Balfour Beatty already had a number of ‘trackers’ fitted to high value assets at this point, but the primary purpose was security and time sheet / shift monitoring. Around this time a new type of telematics technology was beginning to emerge, one that went further than just being a track and trace device and actually measured how a vehicle was being driven. Early versions used gforce technology to ascertain if a vehicle was braking or accelerating aggressively, or whether the vehicle is being driven round corners too harshly. As well as speeding data – this can then be used to generate a normalised risk score for each vehicle. However, this was not enough for us because one of the key issues we identified was that, we didn’t have a way to track who was driving our vehicle.
So we also installed a portal in each of our vehicles and issued all Balfour Beatty commercial drivers with a unique key-fob, registered against their name, which allowed us for the first time to identify specifically who was driving and how they were performing. We were then able to feed this data weekly into the PtD profiling system which in turn generated alerts for any drivers of concern.
In 2013, Balfour Beatty partnered with Masternaut, allowing us to further develop the capabilities of what a telematics device could deliver. Unlocking opportunities to gather data such as Idling, MPG, CO2 and link it with ancillary equipment such as on-board weighing and gritter boxes, enabling rich data to be available that not only yields benefits in terms of driver safety but also assists in managing sustainability targets, financial benefits and contractual reporting obligations.
Educate the people
This was a new approach to managing occupational road risk. Part of the strategy was to be transparent, as we had no hidden agenda and needed to let the business know this, especially the blue-collar work force, who would be the primary users of these technologies and the telematics system. So the Driver Risk Management team embarked on a nationwide site/office/depot tour in an effort to capture all drivers in the business to educate on what had been deployed and how it would affect them. The aim of this was to provide reassurance to all affected parties that far from a curtailment of their activities, these technologies should allow us to help ensure they can go home to their families safely each evening.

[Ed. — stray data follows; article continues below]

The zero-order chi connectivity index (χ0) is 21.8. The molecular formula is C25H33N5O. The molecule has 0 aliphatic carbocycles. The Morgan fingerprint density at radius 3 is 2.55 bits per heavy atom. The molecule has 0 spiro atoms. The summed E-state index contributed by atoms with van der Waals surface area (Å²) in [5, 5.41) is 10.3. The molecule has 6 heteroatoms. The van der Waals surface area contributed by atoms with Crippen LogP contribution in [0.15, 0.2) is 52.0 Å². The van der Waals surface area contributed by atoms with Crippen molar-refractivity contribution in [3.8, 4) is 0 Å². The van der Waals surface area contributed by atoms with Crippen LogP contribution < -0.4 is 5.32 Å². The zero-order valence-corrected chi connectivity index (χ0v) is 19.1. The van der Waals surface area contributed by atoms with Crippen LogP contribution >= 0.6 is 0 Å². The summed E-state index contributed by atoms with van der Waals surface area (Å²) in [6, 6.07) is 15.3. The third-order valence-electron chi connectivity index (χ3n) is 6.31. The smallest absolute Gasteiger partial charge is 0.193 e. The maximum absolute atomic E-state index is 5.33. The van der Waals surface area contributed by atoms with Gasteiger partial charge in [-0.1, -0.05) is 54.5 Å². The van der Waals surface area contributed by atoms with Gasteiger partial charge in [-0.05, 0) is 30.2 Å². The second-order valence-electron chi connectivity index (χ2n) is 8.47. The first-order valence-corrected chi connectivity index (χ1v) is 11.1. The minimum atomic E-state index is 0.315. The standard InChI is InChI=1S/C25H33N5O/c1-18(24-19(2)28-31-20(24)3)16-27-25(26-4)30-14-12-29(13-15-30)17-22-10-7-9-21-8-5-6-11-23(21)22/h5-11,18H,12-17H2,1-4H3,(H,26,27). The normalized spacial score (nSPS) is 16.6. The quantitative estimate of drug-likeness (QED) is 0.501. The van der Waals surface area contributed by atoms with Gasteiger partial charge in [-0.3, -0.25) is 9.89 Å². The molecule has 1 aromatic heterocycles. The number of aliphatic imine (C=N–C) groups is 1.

The installation of telematics across 100% of Balfour Beatty’s commercial vehicle fleet, identification and enrolment of Permit to Drive, and engagement of the UK-wide workforce took a little over 9 months. Afterwards the DRM team returned to their office and reviewed what we had achieved to date.
It became apparent very quickly that we were generating a huge amount of data and this data needed to be turned into information, which we could feed directly to key stakeholders in the business to affect a change.
The weekly feeds into the PtD would generate alerts for high risk drivers, but weekly information could allow an even quicker change in behaviours, so we started to develop a management information suite (MI) - easy information that could be tailored to a manager and/or project or business unit to show the performance of their drivers. The MI would feed information in regards to underperformance, back in to the business which instilled competition between drivers, depots, operations and business units.
Driver Engagement MI Output Data MI Output Data We started to see a real difference in performance, in terms of safety scores and speeding events. This also had subsequent knock-on effects on road traffic incidents (RTIs) and a reduction therein.